I read a short story about 15 years ago, and I'm trying to find it again. There was a college kid who volunteered to test out a mind-reading device. Something went wrong, and the machine ended up copying his mind over everyone else in the world.

Chaos ensued, since the kid didn't know how to fly airplanes or perform surgery. The kid's girlfriend, since everyone loved her, became the de facto leader. Eventually, the different copies began to diverge and learn new specialties to keep society going.

Does that ring a bell with anyone?

  • 4
    Wouldn't it rewrite the girlfriend's brain as well making her fall in love with herself?
    – Zikato
    Apr 2, 2015 at 13:55
  • Kids mom likely also had great power. Sep 27, 2015 at 0:25

1 Answer 1


This is "Created Equal" by Ken Jenks.

A college kid, who's volunteering for an experiment, gets his mind copied to everyone in the world:

I sat up in the chair. "Okay, Doc. Let's go." The sequence started and I pushed the buttons as they lit up. Four minutes later, the sequence ended. I unstrapped and said good-bye through the intercom. I thought it was a little odd that I didn't get a response. Shrugging, I ducked out to the bike rack, unlocked my rusty ten-speed and rode back to our apartment on Gregory. Traffic was weird. There were a whole lot of people running, driving and riding toward the Beckman Institute, and there were even more headed in the same direction I was.

My apartment building was surrounded. There must have been three hundred people there calling Katie's name. She peered out the window, surveying the crowd, looking like a princess in a tower.

I made my way through the crowd, which parted around me. They started calling my name, too. There was no pushing or shoving, and nobody was being rude. It was like a dream. An hallucination. Too little sleep, I thought. And I've got to cut down on the Mountain Dew.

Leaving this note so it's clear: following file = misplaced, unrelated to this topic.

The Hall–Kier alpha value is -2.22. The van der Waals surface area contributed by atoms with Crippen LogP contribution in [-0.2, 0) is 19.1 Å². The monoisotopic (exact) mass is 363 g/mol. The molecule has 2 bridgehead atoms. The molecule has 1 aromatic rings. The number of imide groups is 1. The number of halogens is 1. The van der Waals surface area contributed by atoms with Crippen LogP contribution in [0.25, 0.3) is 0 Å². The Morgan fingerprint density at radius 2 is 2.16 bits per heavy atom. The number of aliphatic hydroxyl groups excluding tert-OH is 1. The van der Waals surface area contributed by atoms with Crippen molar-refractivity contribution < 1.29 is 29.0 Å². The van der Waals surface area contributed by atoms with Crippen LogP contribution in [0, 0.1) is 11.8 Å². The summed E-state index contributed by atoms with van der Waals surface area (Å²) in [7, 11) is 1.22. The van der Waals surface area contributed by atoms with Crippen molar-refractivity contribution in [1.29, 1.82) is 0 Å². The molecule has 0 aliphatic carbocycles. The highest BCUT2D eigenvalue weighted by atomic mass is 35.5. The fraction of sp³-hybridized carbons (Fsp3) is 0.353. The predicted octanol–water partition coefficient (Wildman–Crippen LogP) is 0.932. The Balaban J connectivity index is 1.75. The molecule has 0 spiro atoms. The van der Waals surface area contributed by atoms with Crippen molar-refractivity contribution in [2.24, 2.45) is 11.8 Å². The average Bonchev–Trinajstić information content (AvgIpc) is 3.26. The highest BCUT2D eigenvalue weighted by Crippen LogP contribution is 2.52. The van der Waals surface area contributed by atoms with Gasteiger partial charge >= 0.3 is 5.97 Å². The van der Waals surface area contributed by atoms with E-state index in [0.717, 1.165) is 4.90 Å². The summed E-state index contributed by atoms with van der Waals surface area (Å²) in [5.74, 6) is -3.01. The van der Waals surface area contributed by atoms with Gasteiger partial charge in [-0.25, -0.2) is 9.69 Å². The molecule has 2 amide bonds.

The stairway was packed, but they let me through. When I opened the door, the nearest people tried to come in with me, but stopped when I told them to back off. Weird.

Katie was waiting. She looked odd, nervous. "Hi," she said. "Are you still Mitch?"

"Yes," I said, "as far as I can tell."

"So am I," she replied. "I think Dr. K's telepathy experiment did something weird. I have your brain in Katie's body."

Planes and surgery is mentioned explicitly:

There was no major loss of life. There were a few trucks that went out of control. I never learned to drive a semi. An embarrassing number of helicopters crashed. Thank God I can fly fixed-wing aircraft. Almost all of the planes landed safely, even the big jets. There was a major chemical leak at a refinery in Louisiana, but they seemed to get everything under control quickly enough. Dozens of people around the world died in surgery. My soul felt bruised, knowing I died so many times. Newborn babies struggled with unaccustomed mouths to ask their mothers about Katie and Dr. K.

The girlfriend becomes the leader:

Katie grabbed the megaphone. Everyone stopped and looked at her. Who appointed her leader? I thought. I did, I guess.

The first chapter of the story is available via the wayback machine. The website where you could buy the whole story seems to have folded back in 2002, so you read it in the nick of time. I myself only ever read the free first chapter.


Your Answer

By clicking “Post Your Answer”, you agree to our terms of service and acknowledge you have read our privacy policy.

Not the answer you're looking for? Browse other questions tagged or ask your own question.